Jaybird Freedom Bluetooth headphones
At a Glance
With the introduction of support for stereo Bluetooth via the Advanced Audio Distribution Profile (A2DP) in iPhone OS 3.0, owners of an iPhone 3G or 3GS, or a second-generation iPod touch, can enjoy music without wires. Like the company’s Sportsband model ( ), Jaybird’s $130 JB-200 Freedom Bluetooth Headphones Iets you wirelessly listen to music from your iPhone and many other Bluetooth-compatible devices, including all recent Macs.
(Because Apple hasn’t yet implemented the Audio/Video Remote Control Profile [AVRCP] on the iPhone, neither headset can directly skip tracks on that device, which is frustrating. In this modern era of oft-shuffled music, track navigation is a frequent necessity, and my biggest hope for iPhone OS 4.0 is that AVRCP will finally arrive. Jaybird mentions that you can use Voice Control, triggered from the headset, to change tracks. That’s factually accurate, but brutally painful: It takes a few seconds to get the headset to start Voice Control, and a few more seconds for the iPhone to be ready to listen. Skipping one track can take 10 seconds from start to finish. It’s a nice idea, but it just doesn’t work that well at all. When you listen to your Mac’s audio using the JB-200 headphones, the track-skipping controls work great, so I’ve tried not to hold it against the headset itself that it can’t navigate tracks on the iPhone.)
The JB-200 is an earbud-style headset with loops that fit snugly over your ears; the wire that connects the two earpieces is meant to run behind your head. The product manual stresses repeatedly, and in all-capital letters, the care one must take in putting on the JB-200: IT’S VERY IMPORTANT TO HAVE THE HEADSET SNUG AGAINST YOUR HEAD. The manual goes as far as urging you to learn to put the headset on in front of a mirror.
Properly “snug,” the JB-200 feels a bit unpleasant on my (again, admittedly large) head. The over-ear clips squeeze my head, and the buds are a bit uncomfortable in my ears. (The package includes alternate tips for the earpieces; I found they all felt mediocre, at best.)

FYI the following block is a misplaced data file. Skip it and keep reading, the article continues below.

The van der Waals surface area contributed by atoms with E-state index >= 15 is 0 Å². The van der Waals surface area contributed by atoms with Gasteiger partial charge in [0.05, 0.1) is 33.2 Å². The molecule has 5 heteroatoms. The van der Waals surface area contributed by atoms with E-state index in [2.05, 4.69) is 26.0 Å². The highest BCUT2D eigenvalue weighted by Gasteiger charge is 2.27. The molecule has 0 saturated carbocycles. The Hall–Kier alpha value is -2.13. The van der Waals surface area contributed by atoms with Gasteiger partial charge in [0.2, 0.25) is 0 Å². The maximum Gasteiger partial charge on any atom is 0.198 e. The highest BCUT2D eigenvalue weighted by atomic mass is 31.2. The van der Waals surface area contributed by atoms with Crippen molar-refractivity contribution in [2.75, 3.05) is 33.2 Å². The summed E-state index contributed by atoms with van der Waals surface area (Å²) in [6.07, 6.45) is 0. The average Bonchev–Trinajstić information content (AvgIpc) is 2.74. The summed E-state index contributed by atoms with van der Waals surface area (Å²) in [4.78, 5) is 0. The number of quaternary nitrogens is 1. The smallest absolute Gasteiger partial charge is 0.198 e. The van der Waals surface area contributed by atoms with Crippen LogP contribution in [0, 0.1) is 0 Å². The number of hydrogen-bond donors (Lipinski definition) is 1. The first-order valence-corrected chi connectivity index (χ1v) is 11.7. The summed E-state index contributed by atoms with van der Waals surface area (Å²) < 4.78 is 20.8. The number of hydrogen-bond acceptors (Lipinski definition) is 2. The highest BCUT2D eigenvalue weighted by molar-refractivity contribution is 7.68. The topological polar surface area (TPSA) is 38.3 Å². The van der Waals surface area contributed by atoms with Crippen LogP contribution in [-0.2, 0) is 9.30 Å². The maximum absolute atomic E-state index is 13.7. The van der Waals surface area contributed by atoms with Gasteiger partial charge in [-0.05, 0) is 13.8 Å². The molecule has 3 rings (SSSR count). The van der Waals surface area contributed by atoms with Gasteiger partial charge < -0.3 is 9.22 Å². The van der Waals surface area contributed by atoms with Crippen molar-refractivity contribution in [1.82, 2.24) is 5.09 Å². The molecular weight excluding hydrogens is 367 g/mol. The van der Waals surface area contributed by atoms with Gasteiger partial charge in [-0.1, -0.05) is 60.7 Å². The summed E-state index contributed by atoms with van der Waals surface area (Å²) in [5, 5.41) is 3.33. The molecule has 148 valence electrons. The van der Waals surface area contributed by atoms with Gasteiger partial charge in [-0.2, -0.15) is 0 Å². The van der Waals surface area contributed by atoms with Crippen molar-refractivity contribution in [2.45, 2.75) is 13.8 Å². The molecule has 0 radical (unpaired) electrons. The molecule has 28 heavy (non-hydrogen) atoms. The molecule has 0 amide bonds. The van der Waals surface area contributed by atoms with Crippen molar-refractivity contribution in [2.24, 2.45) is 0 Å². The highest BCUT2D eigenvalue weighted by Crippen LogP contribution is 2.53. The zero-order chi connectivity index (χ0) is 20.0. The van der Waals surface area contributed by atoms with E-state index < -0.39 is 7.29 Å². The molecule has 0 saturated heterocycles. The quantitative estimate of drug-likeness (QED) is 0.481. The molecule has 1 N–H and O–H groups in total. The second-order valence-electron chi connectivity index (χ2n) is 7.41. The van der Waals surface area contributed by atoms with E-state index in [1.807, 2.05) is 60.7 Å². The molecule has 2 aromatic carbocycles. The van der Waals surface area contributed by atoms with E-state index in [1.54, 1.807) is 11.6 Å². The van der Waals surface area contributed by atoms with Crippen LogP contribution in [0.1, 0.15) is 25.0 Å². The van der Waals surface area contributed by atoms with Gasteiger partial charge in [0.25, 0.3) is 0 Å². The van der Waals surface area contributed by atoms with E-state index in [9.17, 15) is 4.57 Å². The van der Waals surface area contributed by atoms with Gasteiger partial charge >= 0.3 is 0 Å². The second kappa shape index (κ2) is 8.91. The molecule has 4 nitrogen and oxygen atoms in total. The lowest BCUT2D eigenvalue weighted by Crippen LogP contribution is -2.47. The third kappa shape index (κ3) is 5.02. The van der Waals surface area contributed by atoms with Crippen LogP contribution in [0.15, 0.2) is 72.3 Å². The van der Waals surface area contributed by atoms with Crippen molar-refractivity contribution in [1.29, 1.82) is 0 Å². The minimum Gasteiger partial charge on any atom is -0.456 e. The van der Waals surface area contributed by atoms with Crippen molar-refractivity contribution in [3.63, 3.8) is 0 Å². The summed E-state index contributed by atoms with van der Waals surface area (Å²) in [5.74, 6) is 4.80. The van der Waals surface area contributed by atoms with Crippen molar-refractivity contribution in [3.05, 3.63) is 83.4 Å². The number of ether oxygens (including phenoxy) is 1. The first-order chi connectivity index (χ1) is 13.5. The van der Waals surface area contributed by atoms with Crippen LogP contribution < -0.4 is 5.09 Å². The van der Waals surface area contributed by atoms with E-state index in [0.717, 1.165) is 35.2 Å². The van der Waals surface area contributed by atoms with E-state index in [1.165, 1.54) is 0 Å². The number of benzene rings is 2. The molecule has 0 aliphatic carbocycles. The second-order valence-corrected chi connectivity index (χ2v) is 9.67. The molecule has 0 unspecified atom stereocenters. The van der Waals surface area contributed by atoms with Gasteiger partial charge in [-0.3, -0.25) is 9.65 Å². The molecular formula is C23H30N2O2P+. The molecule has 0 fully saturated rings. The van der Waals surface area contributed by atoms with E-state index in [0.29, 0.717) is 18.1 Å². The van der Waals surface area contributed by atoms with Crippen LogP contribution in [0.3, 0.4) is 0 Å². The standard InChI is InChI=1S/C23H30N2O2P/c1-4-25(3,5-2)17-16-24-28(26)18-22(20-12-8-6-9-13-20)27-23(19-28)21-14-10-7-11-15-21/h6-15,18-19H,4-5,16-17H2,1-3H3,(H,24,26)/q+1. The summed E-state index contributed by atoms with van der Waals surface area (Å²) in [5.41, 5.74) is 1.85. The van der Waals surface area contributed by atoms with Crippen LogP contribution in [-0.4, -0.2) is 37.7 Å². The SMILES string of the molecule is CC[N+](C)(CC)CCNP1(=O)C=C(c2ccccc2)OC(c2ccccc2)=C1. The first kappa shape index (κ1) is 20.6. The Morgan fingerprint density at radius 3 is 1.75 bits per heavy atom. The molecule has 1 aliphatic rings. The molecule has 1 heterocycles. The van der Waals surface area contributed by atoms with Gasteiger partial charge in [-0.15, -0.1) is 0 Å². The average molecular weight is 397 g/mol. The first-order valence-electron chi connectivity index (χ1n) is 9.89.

Pairing the JB-200 is quick and painless. The same can’t be said for using its buttons. They’re tiny, and they’re placed oddly on the thin edge of the ear clips, instead of the wider side. And because the JB-200 is meant to be water-resistant and sweat-proof, the buttons are “sealed”—a design that makes those buttons much too difficult to push.
Once you’ve memorized the button layout and properly positioned the headset (“SNUG!”) on your head, it’s immediately obvious why Jaybird stresses headphone placement so much: The positioning of the earbuds seriously impacts the quality of the audio—and, to be frank, the JB-200 needs all the help it can get in that department. That’s because even when perfectly placed, the JB-200 suffers from an overly-trebly sound, lacking any real bass punch, with muddled mid-range. I suspect the silicone earbuds themselves may be largely to blame, but I don’t have other rubber buds to prove that theory.
An equally significant problem is that, regardless of how patiently and deliberately you put the JB-200 earbuds on, they inevitably will start to slip out of your ears—or at least they did for me. Slowly but surely, the fit gets looser, and the sound gets lousier. Pushing any of the buttons will exacerbate the ear slippage, but its happens either way. The JB-200 is marketed to runners, but I can’t imagine its earpieces would stay firmly seated in your ears during that kind of physical activity.
Macworld’s buying advice
Although it works for listening to music wirelessly, the JB-200 provides tinny sound and an awkward design.